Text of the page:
Wednesday, December 20, 2017

How It Came to Pass that Jesus Visited Our Home A Week Before Christmas

Here’s how it “came to pass” that Jesus visited our humble home in Northwest Pasadena on Monday night, a week before Christmas. Since last June I have been visiting detainees at Adelanto Detention Center, a privately run facility in the high desert near Victorville that houses nearly two thousand undocumented men and women who are incarcerated simply for lacking proper papers. Yesterday I got a call from Liza, one of the organizers of these visits to Adelanto, asking if my wife and I would be willing to house a young man recently released on bail.
 "I'll have to ask my wife but I don't think she'll mind," I said. "What's his name?"
“Jesús,” Liza replied.
“Wow,” I said. “How could we not let Jesus visit our home on Christmas!”
 Jesús turned out to be a tall, slim, quiet young man from a Latin American country. He crossed the border in 2015. He was straightaway placed as an unaccompanied minor into a California Youth Authority facility.  On his 18th birthday this past October, he was immediately transferred to adult detention.
Adelanto Detention Center is run by private business entity called GEO that has a contract with ICE. Currently there are quotas: the government guarantees to GEO that they will provide minimum 1,455 detainees to be housed at a cost of $111.92 per detainee, per day and any additional detainees will be housed at a cost of $50 per detainee per day. See
GEO’s mission is the opposite of Jesus’s. When Jesus first proclaimed his mission in the town of Nazareth, he told his townspeople that he had come to proclaim “release to the prisoners.” GEO profits from incarcerating as many people as possible.
We welcomed Jesús into our home by offering him cookies and tea. When we learned that the celebration of his 18th birthday took place in detention, we also brought him some cake left over from our Christmas party and lit a candle for him to blow out and make a wish. When we sang “Happy Birthday,” he was all smiles. Since he is a Christian, we gave him a Spanish/English Bible, for which he was very grateful.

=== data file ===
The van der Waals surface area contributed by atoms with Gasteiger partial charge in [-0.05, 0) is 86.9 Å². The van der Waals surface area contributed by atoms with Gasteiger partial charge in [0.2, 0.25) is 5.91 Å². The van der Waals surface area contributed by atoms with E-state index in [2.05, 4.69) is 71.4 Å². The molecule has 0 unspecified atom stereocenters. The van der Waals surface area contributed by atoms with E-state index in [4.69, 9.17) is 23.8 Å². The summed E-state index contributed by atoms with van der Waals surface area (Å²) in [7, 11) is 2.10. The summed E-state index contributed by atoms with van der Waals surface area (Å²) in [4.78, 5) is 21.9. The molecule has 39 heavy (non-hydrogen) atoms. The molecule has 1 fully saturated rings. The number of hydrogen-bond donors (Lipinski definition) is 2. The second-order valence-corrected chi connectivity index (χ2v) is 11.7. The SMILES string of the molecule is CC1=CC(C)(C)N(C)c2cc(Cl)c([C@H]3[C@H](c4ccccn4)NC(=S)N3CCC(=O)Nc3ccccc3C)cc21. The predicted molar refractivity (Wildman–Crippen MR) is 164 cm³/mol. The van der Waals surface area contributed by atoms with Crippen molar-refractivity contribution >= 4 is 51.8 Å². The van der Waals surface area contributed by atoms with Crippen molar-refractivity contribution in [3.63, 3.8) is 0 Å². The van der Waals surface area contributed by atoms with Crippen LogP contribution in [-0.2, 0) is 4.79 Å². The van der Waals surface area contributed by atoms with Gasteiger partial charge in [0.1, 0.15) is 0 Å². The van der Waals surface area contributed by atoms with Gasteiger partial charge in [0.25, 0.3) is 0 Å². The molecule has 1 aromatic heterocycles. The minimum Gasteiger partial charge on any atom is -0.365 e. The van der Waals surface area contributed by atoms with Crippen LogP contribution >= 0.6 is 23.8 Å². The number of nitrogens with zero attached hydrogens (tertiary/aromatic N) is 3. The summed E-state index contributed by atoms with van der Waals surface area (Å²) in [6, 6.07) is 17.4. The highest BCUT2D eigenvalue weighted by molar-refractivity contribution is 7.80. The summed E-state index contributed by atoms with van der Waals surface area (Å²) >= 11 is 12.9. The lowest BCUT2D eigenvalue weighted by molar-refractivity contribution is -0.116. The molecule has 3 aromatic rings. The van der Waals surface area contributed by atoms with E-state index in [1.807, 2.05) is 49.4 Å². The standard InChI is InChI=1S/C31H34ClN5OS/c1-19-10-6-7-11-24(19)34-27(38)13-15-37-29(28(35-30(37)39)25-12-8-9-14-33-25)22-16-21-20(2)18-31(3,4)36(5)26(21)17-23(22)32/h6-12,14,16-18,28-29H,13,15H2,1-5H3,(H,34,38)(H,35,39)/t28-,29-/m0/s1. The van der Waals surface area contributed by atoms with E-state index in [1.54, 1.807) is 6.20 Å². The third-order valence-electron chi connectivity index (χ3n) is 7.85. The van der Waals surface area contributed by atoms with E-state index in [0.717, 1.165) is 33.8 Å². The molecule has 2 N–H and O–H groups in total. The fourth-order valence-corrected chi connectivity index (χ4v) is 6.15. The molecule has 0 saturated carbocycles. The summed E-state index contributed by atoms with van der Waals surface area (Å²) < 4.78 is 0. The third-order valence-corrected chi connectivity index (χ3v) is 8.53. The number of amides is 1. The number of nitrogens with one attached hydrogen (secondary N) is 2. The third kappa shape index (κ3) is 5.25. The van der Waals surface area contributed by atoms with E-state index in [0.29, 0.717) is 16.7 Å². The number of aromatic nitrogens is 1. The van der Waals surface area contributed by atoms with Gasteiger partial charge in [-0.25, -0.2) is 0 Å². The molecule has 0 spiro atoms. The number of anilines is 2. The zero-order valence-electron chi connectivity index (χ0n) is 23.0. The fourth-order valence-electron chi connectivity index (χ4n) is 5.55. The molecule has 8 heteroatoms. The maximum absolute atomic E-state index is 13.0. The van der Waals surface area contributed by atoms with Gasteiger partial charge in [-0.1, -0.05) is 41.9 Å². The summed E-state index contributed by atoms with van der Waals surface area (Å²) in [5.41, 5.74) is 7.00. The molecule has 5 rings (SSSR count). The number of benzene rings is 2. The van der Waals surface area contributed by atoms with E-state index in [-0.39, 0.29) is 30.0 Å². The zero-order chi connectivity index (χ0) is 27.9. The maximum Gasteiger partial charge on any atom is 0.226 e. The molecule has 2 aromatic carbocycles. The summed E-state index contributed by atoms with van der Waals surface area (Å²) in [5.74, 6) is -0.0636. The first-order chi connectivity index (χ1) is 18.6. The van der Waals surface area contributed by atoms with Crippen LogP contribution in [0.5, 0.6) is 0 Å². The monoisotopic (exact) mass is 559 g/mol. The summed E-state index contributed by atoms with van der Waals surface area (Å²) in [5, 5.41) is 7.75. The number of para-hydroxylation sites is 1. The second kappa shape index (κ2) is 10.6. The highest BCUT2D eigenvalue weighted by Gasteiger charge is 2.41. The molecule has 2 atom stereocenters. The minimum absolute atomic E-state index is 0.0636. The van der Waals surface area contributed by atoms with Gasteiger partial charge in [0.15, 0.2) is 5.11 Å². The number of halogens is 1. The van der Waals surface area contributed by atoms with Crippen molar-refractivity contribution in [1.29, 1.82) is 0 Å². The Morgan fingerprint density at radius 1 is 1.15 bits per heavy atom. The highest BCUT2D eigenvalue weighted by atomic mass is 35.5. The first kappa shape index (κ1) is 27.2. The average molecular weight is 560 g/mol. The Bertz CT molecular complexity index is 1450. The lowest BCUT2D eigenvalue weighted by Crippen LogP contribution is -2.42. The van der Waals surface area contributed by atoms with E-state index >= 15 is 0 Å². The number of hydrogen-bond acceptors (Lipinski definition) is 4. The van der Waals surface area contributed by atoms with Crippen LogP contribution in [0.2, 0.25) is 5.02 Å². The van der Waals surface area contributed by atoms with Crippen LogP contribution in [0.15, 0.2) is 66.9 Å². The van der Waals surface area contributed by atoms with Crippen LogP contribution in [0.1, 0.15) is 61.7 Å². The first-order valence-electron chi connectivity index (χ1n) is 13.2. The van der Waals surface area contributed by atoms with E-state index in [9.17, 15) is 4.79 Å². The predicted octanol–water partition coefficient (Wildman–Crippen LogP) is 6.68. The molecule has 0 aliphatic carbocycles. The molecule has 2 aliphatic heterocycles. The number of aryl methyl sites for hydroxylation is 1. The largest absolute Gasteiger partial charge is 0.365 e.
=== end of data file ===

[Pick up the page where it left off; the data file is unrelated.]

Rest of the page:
That evening he showered and settled down to sleep in a comfortable bed for the first time in over a year, wrapped in a cozy comforter made by my wife’s grandmother. Ours was the first home he stayed in since arriving in the US. For nearly two years, he slept in a noisy, institutional environment. 
We made huevos rancheros for breakfast and lots of coffee (which Jesús stated was unavailable in Adelanto).  Jesús also described his meals: for breakfast two tiny pancakes (no butter or syrup) and a small carton of milk. For lunch, beans and rice or spaghetti, and for dinner, leftovers. In one month, he lost five kilos (11 pounds). He was grateful for our food and also for the fresh air and sunlight when took him on a tour of our garden and he picked a pomegranate and fresh oranges from our trees. He loved this home-cooked breakfast with fresh fruit. It was his first taste of freedom.
Jesús isn’t totally free, however. He has to wear a gps-enabled ankle bracelet to track his movements. This system has been in effect since 2014 as a way to save ICE money. Using this tracking device costs around $3.50 per day.
We learned that Jesús’s dad was a construction worker (much like Joseph, the father of Jesus, who was a carpenter). Believe it or not, the parents of our visitor Jesús was named José and his mother’s name María!
These parallels reminded me of what Jesus said about himself in Matthew 25:36: “You visited me when I was in prison….As you do for the least of these, you do it for me.”  As I reflected on this message, I felt deeply honored and a sense of awe to provide hospitality to this young man who is made in the image of the Divine.  
Much like my Greek father, who jumped ship in 1923 when he was fourteen and there was a quota preventing all but a handful of Greeks from entering the US legally) and like tens of thousands of other immigrants, Jesús wants to better himself. And I have a feeling he will succeed. He was very polite, offered to do dishes, and made his bed. He was an exemplary guest. We couldn’t help but think of what Paul said of guests in Hebrews 13: 2-3: “Do not forget to show hospitality to strangers, for by so doing some people have shown hospitality to angels without knowing it.  Continue to remember those in prison as if you were together with them in prison, and those who are mistreated as if you yourselves were suffering.”